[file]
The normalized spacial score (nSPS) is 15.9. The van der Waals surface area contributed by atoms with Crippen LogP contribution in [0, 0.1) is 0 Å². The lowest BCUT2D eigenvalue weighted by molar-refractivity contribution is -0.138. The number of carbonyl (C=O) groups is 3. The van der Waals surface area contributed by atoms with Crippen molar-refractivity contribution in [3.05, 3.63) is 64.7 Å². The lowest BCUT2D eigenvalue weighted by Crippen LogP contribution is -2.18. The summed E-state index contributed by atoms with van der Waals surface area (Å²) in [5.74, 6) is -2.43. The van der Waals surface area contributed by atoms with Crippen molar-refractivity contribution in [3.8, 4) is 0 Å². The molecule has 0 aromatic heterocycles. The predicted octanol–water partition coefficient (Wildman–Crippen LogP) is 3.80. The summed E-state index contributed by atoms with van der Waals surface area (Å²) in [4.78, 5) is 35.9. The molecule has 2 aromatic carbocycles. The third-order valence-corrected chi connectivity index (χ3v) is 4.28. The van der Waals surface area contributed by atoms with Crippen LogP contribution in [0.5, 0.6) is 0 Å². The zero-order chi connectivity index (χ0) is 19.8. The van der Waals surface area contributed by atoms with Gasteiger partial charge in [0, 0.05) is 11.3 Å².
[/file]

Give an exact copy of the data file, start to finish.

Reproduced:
The normalized spacial score (nSPS) is 15.9. The van der Waals surface area contributed by atoms with Crippen LogP contribution in [0, 0.1) is 0 Å². The lowest BCUT2D eigenvalue weighted by molar-refractivity contribution is -0.138. The number of carbonyl (C=O) groups is 3. The van der Waals surface area contributed by atoms with Crippen molar-refractivity contribution in [3.05, 3.63) is 64.7 Å². The lowest BCUT2D eigenvalue weighted by Crippen LogP contribution is -2.18. The summed E-state index contributed by atoms with van der Waals surface area (Å²) in [5.74, 6) is -2.43. The van der Waals surface area contributed by atoms with Crippen molar-refractivity contribution in [3.8, 4) is 0 Å². The molecule has 0 aromatic heterocycles. The predicted octanol–water partition coefficient (Wildman–Crippen LogP) is 3.80. The summed E-state index contributed by atoms with van der Waals surface area (Å²) in [4.78, 5) is 35.9. The molecule has 2 aromatic carbocycles. The third-order valence-corrected chi connectivity index (χ3v) is 4.28. The van der Waals surface area contributed by atoms with Crippen LogP contribution in [0.5, 0.6) is 0 Å². The zero-order chi connectivity index (χ0) is 19.8. The van der Waals surface area contributed by atoms with Gasteiger partial charge in [0, 0.05) is 11.3 Å².